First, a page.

Workplace wellness incentive programs are not a new phenomenon, but the Internet is in turmoil today over a recent announcement by the national drugstore chain CVS. Beginning in May, CVS will require employees on the company's insurance plan to undergo health testing—including body mass indexing and blood glucose testing—or face a $600 annual penalty.
The company's rationale? Coercing employees to submit to health testing will provide incentive for workers to get—and stay—in shape. Employees' health information will not be accessible to the company itself, but rather to a third party responsible for administering company insurance benefits. Reportedly, with the advent of Obamacare and rising healthcare costs, practices like this threaten to become more commonplace in the corporate environment.
Attention everyone, everywhere. If you've been struggling for years to get in shape, whatever that means to you, you can just quit whatever it is you're doing right now because CVS has got it all figured out. It turns out whatever silliness you were attempting, you just didn't have the proper incentive. Except, as it happens, this regimen already exists and it's called humiliation and fat-shaming. Have someone tell you you're overweight, or pay a major fine.
Then there's the next major issue. CVS, which really should by keyed in to the latest, or at the very least some, health news, ought to know Body Mass Index (BMI) is by no means an accurate indicator of health. As Keith Devlin over at NPR pointed out back in 2009, there are at least 10 good reasons BMI is entirely bogus, not the least of which is it hinges on the notion of the "average man."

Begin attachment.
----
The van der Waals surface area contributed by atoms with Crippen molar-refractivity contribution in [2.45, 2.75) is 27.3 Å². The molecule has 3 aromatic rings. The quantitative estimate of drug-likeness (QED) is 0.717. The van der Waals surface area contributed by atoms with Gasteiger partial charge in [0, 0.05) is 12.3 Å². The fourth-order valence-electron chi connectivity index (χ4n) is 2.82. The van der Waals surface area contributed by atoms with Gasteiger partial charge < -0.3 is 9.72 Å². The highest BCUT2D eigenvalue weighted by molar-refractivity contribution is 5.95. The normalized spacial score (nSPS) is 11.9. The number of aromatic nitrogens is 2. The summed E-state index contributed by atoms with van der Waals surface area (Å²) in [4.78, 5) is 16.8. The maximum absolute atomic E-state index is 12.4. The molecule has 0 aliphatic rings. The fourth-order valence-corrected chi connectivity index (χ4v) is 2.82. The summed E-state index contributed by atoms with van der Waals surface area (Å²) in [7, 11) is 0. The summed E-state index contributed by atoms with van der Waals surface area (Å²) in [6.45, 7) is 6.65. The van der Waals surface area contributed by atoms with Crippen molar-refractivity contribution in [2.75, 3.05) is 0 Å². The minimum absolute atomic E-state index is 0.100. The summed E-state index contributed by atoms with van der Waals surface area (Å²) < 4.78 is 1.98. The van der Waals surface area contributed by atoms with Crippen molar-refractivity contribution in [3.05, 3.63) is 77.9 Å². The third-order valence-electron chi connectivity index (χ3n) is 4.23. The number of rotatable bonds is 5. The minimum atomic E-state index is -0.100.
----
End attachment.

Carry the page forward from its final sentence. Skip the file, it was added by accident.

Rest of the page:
According to the Centers for Disease Control and Prevention, BMI may have some minute health relevance, but correlation varies widely based on sex, race and age. For instance, at an equivalent BMI, women tend to have more body fat than men. Additionally, a BMI which shows up as within the ideal target range can actually be a smokescreen for serious underlying health factors. The complexity of BMI as an indicator of health presents something of a double-edged sword for these employee health profiles: the more in-depth and contextual the profiles are about their patients, the more accurate they are… but being in-depth requires being considerably more invasive.
Further, what happens if this incentivizing fails? There are laws against discriminatory hiring and firing practices, but our society is far from perfect. What's to say what goes through the mind of a CVS hiring manager, however unconsciously, who knows a fitter-looking workplace equates to better insurance benefits? What's to say companies like CVS won't subtly modify their hiring profile to lower their insurance costs and score better benefits? Perhaps most realistically and devastatingly, who's to say what goes through the mind of an overweight employee who worries his job security is threatened by his health status or appearance?
Obesity is more prevalent in low-income workers, due to a variety of factors, including workplace stress and purported diminished accessibility to healthy food. The economists will side with CVS and agree when it comes to incentives, money goes a long way. It's great to promote health and wellness initiatives in the workplace, but CVS, which is being blatantly reactive, and even "bullying" according to some sources, seems to be going about it all wrong.
Once the doctor hands an employee the "overweight" card, who's going to be there to counsel him on the best fitness, diet and mental health practices for his personal lifestyle? If this is not the company's responsibility, as many will argue, why make him pay emotionally to find out he's unhealthy in the first place?
Photo from NBC's coverage of CVS's program.